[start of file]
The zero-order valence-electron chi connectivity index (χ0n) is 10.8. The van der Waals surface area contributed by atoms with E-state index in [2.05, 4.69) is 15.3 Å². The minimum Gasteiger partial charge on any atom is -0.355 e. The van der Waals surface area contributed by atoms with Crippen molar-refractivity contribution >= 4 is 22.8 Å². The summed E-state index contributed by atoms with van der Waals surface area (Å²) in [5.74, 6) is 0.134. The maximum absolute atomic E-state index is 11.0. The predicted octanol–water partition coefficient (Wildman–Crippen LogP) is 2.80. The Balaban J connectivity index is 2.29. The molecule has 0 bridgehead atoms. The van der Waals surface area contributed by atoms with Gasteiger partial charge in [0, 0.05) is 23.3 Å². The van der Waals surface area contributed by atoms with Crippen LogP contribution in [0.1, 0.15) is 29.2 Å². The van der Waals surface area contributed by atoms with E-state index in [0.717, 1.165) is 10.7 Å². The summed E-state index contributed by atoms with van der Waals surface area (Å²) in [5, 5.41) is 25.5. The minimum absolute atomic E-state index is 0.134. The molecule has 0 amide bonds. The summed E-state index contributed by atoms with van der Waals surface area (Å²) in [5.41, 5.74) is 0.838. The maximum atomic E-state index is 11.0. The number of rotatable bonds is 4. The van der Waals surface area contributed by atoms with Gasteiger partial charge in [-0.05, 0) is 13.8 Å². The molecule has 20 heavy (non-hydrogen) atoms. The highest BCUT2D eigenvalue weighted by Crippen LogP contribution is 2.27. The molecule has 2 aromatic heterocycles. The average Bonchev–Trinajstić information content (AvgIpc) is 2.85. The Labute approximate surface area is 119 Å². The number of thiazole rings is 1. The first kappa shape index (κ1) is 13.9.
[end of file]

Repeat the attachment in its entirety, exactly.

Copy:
The zero-order valence-electron chi connectivity index (χ0n) is 10.8. The van der Waals surface area contributed by atoms with E-state index in [2.05, 4.69) is 15.3 Å². The minimum Gasteiger partial charge on any atom is -0.355 e. The van der Waals surface area contributed by atoms with Crippen molar-refractivity contribution >= 4 is 22.8 Å². The summed E-state index contributed by atoms with van der Waals surface area (Å²) in [5.74, 6) is 0.134. The maximum absolute atomic E-state index is 11.0. The predicted octanol–water partition coefficient (Wildman–Crippen LogP) is 2.80. The Balaban J connectivity index is 2.29. The molecule has 0 bridgehead atoms. The van der Waals surface area contributed by atoms with Gasteiger partial charge in [0, 0.05) is 23.3 Å². The van der Waals surface area contributed by atoms with Crippen LogP contribution in [0.1, 0.15) is 29.2 Å². The van der Waals surface area contributed by atoms with E-state index in [0.717, 1.165) is 10.7 Å². The summed E-state index contributed by atoms with van der Waals surface area (Å²) in [5, 5.41) is 25.5. The minimum absolute atomic E-state index is 0.134. The molecule has 0 amide bonds. The summed E-state index contributed by atoms with van der Waals surface area (Å²) in [5.41, 5.74) is 0.838. The maximum atomic E-state index is 11.0. The number of rotatable bonds is 4. The van der Waals surface area contributed by atoms with Gasteiger partial charge in [-0.05, 0) is 13.8 Å². The molecule has 20 heavy (non-hydrogen) atoms. The highest BCUT2D eigenvalue weighted by Crippen LogP contribution is 2.27. The molecule has 2 aromatic heterocycles. The average Bonchev–Trinajstić information content (AvgIpc) is 2.85. The Labute approximate surface area is 119 Å². The number of thiazole rings is 1. The first kappa shape index (κ1) is 13.9.